The Genetics of Neurodevelopmental Disorders:
The last few years has demonstrated continued rapid improvements in terms of the technology enabling genetic testing, the number and types of genetic tests that are clinically and commercially-available, and the knowledge base used to interpret test results.
One of Dr. Boles’ major focuses over the last decades has been in the care of neurodevelopmental disorders (NDD), including autism, ADHD, intellectual disabilities, epilepsy, and other conditions. The NDDs are very highly genetic in etiology, and the genetics is extremely complicated. Some of the more frequently-identified genetic scenarios are:
Genetic Testing of Neurodevelopmental Disorders:
There are hundreds of genes that have been demonstrated to be associated with the NDDs, and thousands more in the same pathways that likely are associated with them. Variants in these genes can be of any size, ranging from a single nucleotide to millions of nucleotides. These variants can be in the chromosomes or in the mitochondrial DNA (mtDNA). They can be novel (never seen before) or quite common (risk factors). Sometimes they affect repeat sequences, such as fragile X. Finally, these variants can be within genes, or in-between genes, meaning they would be missed by whole exome sequencing (WES). This extraordinary genetic heterogeneity means:
Dr. Boles Practice:
Genetic laboratories issue standard reports that are constrained by narrow interpretations, or are non-specific and non-committal, resulting in much confusion for providers and patients. Risk factor variants are generally neither identified nor discussed. Laboratories also have a very limited understanding of the complexities of the disease in the individual patient, and family. However, Dr. Boles will:
The primary focus is always on finding effective treatment. Many of the genetics pathways associated with NDDs are treatable, often including energy/mitochondrial metabolism, other metabolic pathways, ion channels, and neurotransmitters. Unfortunately, not every patient receives a diagnosis, not every variant is treatable, and not every treatment tried is successful. However, Dr. Boles results at this time include some degree of improvement in most children, and at least moderate improvement in about half of them. Having essentially the entire DNA sequence on file also allows for additional treatment options as knowledge increases.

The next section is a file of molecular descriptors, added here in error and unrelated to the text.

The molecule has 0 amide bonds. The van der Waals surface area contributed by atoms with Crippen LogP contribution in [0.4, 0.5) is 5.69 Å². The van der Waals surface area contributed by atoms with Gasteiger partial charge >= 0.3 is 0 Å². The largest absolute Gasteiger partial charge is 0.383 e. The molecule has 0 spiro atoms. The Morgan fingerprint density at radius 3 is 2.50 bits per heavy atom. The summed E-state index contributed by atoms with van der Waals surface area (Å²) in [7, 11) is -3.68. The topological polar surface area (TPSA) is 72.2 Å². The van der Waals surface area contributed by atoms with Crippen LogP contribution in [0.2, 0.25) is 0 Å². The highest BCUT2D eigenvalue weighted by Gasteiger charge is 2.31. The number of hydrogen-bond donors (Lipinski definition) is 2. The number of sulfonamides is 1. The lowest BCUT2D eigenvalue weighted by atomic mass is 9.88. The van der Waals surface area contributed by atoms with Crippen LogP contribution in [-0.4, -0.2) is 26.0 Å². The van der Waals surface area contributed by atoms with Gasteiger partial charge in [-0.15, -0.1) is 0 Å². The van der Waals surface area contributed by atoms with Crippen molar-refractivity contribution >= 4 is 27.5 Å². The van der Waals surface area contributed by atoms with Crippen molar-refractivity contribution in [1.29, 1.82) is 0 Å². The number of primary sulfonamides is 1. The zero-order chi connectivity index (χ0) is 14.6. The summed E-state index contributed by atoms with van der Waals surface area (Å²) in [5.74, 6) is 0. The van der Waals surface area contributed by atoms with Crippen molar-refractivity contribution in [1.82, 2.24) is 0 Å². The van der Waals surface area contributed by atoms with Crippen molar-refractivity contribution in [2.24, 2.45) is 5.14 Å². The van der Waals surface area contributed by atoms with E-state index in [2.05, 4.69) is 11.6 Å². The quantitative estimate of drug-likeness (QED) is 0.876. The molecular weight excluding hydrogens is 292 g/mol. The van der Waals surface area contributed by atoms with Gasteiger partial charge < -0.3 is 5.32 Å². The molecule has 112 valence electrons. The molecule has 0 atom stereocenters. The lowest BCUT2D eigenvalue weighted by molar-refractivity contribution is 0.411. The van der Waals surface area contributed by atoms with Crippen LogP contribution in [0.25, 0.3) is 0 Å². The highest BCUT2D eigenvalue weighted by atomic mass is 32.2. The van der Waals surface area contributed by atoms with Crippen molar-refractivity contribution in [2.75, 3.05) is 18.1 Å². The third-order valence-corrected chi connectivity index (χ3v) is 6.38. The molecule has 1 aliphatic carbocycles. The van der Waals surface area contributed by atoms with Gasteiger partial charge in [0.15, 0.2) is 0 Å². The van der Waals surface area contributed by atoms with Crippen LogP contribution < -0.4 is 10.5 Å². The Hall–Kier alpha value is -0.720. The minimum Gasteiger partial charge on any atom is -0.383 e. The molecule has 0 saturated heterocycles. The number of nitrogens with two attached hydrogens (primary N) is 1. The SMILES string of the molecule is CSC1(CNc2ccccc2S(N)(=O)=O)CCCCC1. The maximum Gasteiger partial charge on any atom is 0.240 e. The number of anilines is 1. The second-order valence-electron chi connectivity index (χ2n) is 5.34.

Dr. Boles is a pediatrician, but he does see a limited number of young adults who are in their 20s at the time of the initial visit.
Logistical and Cost Structure:
Dr. Boles is not in-network anywhere, and his practice is self-pay (cash, check, credit card, PayPal), including all visits (#1 and 4 above) and sequencing interpretation costs (#3 above). You will receive a superbill to assist you to submit for out-of-network reimbursement. Some families receive full reimbursement, some nothing, and many somewhere in-between. It is difficult to predict.
The NDDs are highly genetic, and oftentimes more than one family member is affected, especially affected siblings. Many families will choose to have only the more-affected child as the “patient”, and pay the above-listed costs only. Findings identified and treatments discussed regarding the “patient” often apply to other family members as well. Other families will choose to have both siblings evaluated as “patients”. The cost for this is $1,000 per patient for initial visit (instead of $1,200), and follow-up costs remain $500 per patient. DNA testing interpretation costs are $1,000 for the first patient, and $500 for every patient thereafter.